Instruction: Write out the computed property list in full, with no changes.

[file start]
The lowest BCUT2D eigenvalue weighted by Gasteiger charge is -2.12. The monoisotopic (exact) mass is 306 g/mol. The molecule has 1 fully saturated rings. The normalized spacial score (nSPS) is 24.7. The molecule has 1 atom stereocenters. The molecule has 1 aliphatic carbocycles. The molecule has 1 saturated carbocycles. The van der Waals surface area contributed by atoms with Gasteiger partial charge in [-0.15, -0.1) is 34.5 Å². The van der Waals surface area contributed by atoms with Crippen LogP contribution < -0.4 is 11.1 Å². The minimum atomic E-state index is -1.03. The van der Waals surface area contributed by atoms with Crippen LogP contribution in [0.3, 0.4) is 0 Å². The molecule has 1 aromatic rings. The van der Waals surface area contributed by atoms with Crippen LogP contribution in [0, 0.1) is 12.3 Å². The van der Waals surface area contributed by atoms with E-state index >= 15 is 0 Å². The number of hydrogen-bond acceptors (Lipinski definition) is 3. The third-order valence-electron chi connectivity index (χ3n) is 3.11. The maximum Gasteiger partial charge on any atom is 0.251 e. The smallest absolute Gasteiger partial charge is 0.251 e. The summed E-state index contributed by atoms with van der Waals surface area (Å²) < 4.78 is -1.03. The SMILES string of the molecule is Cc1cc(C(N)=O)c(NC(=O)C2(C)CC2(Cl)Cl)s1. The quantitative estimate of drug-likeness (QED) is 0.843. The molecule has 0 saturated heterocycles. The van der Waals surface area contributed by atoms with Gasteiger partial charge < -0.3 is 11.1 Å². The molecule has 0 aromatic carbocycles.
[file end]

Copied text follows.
The lowest BCUT2D eigenvalue weighted by Gasteiger charge is -2.12. The monoisotopic (exact) mass is 306 g/mol. The molecule has 1 fully saturated rings. The normalized spacial score (nSPS) is 24.7. The molecule has 1 atom stereocenters. The molecule has 1 aliphatic carbocycles. The molecule has 1 saturated carbocycles. The van der Waals surface area contributed by atoms with Gasteiger partial charge in [-0.15, -0.1) is 34.5 Å². The van der Waals surface area contributed by atoms with Crippen LogP contribution < -0.4 is 11.1 Å². The minimum atomic E-state index is -1.03. The van der Waals surface area contributed by atoms with Crippen LogP contribution in [0.3, 0.4) is 0 Å². The molecule has 1 aromatic rings. The van der Waals surface area contributed by atoms with Crippen LogP contribution in [0, 0.1) is 12.3 Å². The van der Waals surface area contributed by atoms with E-state index >= 15 is 0 Å². The number of hydrogen-bond acceptors (Lipinski definition) is 3. The third-order valence-electron chi connectivity index (χ3n) is 3.11. The maximum Gasteiger partial charge on any atom is 0.251 e. The smallest absolute Gasteiger partial charge is 0.251 e. The summed E-state index contributed by atoms with van der Waals surface area (Å²) < 4.78 is -1.03. The SMILES string of the molecule is Cc1cc(C(N)=O)c(NC(=O)C2(C)CC2(Cl)Cl)s1. The quantitative estimate of drug-likeness (QED) is 0.843. The molecule has 0 saturated heterocycles. The van der Waals surface area contributed by atoms with Gasteiger partial charge < -0.3 is 11.1 Å². The molecule has 0 aromatic carbocycles.